Black-tailed Gull

black-tailed gull Larus crassirostris
46 cm

Four-year gull distinguished by its black (or black-banded) tail. Breeds from the Russian coast of the Sea of Japan to Japan, Korea, Shandong, and Fujian. On migration and in winter can be found along the length of the Chinese coast, including Taiwan, but is scarcer in the south and more abundant in the north. Rarely reported inland. Breeds colonially on rocky islets and sea cliffs. Narrow-winged and a graceful flyer. Monotypic. Breeding adult has dark, slate-grey upperparts, black primaries tipped white, and white tertial crescents. Rounded head and underparts white. Otherwise white tail has broad black subterminal band, sharply defined, easily seen in flight, and unique among adult gulls in China. Slender bill yellow, with black subterminal band and bright red tip. Legs short, yellow; eyes yellow. Non-breeding adult has dark streaks on crown and nape; may appear hooded. Juvenile brown with heavy scaling above, a pale face, white eye crescents, a completely black tail (no white terminal bar), and a pink bill with a black tip; feet pink, eyes black. First-winter birds paler than juvenile on mantle and scapulars; face paler. Second-winter birds have grey mantle, scapulars, and median coverts and a yellow bill tipped black; there is more white on the tail, as the white terminal bar has appeared, and the black on the tail is beginning to narrow into a bar. Plaintive, cat-like mewing. — Craig Brelsford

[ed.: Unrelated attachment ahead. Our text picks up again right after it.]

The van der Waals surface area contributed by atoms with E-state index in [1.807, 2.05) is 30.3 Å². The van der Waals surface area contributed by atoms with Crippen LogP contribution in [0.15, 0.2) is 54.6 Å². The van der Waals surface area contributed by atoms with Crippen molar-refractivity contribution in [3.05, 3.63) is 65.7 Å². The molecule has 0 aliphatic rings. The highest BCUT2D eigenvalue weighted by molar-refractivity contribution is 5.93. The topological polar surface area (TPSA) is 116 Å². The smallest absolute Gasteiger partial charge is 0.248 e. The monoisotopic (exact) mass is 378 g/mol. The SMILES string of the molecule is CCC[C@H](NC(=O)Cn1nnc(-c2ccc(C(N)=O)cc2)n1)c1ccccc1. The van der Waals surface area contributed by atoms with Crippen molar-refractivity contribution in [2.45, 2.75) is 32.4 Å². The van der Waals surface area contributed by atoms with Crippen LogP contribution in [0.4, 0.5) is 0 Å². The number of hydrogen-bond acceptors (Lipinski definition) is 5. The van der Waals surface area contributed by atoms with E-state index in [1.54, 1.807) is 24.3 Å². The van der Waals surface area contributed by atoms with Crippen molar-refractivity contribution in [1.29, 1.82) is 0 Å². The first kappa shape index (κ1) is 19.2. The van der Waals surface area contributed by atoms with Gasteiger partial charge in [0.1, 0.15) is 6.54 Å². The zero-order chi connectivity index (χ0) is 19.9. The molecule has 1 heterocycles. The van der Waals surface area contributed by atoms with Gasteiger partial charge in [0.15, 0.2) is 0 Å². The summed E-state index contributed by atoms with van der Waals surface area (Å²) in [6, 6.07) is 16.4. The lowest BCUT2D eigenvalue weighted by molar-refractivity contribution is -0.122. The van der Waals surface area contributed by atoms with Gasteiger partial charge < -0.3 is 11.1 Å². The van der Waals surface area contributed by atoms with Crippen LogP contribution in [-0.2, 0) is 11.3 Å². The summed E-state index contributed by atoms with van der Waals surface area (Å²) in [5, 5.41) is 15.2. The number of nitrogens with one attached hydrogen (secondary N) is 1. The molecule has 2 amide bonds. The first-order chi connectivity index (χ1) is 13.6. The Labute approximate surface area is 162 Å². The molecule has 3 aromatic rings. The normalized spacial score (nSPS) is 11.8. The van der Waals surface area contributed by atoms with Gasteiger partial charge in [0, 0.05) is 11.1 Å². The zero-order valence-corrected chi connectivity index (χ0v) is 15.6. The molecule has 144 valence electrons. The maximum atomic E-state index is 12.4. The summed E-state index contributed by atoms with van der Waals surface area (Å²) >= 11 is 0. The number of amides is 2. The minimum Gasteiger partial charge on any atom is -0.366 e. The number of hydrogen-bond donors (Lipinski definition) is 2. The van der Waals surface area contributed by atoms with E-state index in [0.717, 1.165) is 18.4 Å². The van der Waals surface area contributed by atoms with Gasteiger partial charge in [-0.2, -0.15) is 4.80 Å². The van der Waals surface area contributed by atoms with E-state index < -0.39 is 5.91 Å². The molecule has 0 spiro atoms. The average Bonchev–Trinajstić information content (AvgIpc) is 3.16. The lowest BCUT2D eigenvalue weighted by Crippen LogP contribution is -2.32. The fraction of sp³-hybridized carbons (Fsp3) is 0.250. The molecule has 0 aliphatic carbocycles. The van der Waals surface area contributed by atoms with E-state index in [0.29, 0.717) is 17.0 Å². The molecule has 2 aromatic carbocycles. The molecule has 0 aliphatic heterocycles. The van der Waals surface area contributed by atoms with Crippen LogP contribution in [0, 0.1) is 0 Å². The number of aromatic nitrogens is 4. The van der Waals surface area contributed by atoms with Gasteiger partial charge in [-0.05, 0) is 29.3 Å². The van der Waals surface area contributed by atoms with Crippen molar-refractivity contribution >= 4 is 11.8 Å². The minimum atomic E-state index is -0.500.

Daniel Bengtsson served as chief ornithological consultant for Craig Brelsford’s Photographic Field Guide to the Birds of China, from which this species description is drawn.

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